‘Granma Nineteen and the Soviet’s Secret’ book review
By Joshua Grant, Senior Columnist
I’ve always had a soft spot for literature that captures life through the eyes of a child, because children are weird. Childhood is a framework that offers so many opportunities—life to a child is simultaneously light, surreal, frightening, and important in ways that adults so easily forget.
Ondjaki’s Granma Nineteen and the Soviet’s Secret (translated from Portuguese by Stephen Henighan) handles the child’s perspective well. The way that it captures children’s actions both so childish and so political could be compared, favourably, to American TV show South Park. The tone is a bit different, of course (darker, slower, less outrageous), but feels true to the experience of children living in a complicated world.
Granma Nineteen is set in Ondjaki’s home country, Angola, and follows the young protagonist (who remains unnamed) and his friend, Pi (also known as Comrade 3.14).
The sleepy town of Bishop’s Beach, near the Angolan capital of Luanda, faces an existential threat when a contingent of bumbling Soviet soldiers appears. Though the Soviets, with their strange accents and old-world mannerisms, are an endless source of humour, this is essentially an occupation. They are here to construct a huge mausoleum for the deceased president of Angola, a mausoleum that could displace the town.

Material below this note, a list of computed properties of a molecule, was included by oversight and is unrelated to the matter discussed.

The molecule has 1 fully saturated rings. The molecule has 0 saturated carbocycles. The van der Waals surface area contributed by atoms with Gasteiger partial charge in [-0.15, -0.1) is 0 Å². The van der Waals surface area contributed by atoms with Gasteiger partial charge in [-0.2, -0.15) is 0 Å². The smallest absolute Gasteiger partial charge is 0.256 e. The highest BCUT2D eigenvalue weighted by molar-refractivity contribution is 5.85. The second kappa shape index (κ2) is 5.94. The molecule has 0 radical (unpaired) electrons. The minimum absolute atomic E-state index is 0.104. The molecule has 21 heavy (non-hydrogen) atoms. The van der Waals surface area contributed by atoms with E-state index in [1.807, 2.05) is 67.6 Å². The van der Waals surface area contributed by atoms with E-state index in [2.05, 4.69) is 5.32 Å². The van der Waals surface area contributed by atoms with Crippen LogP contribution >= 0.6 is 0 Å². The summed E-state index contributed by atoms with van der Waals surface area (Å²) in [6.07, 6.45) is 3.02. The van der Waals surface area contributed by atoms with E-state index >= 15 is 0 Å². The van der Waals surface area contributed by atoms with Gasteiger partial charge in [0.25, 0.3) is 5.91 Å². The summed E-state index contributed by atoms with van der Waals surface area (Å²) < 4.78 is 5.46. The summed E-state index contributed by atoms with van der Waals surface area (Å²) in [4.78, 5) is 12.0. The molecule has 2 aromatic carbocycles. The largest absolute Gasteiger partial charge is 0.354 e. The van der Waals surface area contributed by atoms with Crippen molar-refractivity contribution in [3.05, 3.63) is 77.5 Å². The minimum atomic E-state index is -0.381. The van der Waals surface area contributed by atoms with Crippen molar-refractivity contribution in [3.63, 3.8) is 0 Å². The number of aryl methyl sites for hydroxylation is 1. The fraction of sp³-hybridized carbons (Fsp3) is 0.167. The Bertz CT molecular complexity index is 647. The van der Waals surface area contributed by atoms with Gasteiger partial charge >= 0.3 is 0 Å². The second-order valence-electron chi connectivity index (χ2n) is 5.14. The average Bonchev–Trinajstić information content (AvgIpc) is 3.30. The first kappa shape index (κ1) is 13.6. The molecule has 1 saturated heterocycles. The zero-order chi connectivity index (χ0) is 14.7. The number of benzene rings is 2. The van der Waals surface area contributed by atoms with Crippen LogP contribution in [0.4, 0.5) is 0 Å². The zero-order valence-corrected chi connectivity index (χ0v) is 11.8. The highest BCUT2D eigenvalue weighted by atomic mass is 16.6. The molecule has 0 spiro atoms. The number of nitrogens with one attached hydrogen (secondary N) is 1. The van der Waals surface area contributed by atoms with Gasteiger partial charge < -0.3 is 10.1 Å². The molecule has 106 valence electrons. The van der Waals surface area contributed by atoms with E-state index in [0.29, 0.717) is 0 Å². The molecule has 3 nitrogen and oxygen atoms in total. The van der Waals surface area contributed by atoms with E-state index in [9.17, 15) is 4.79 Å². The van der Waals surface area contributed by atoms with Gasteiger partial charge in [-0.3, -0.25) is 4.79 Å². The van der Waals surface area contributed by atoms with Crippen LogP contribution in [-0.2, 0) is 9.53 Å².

The young heroes face the threat with mischief and explosive imagination. Along the way, they are helped (and hindered) by a cast of memorably strange characters.
This isn’t a common novel. The plot, the characters, and even the world itself are unstable and hard to get a grip on. The two main plot arcs, which describe how Granma Nineteen became Granma Nineteen and the building of the Soviet mausoleum, respectively, are more like a series of two novellas than a unified novel. But this works all right with the slightly off-beat, surreal flow of the whole work.
Granma Nineteen and the Soviet’s Secret is definitely worth a read for anyone interested in strange novels or Portuguese/African literature. It describes a weird and beautiful world that’s a joy to visit.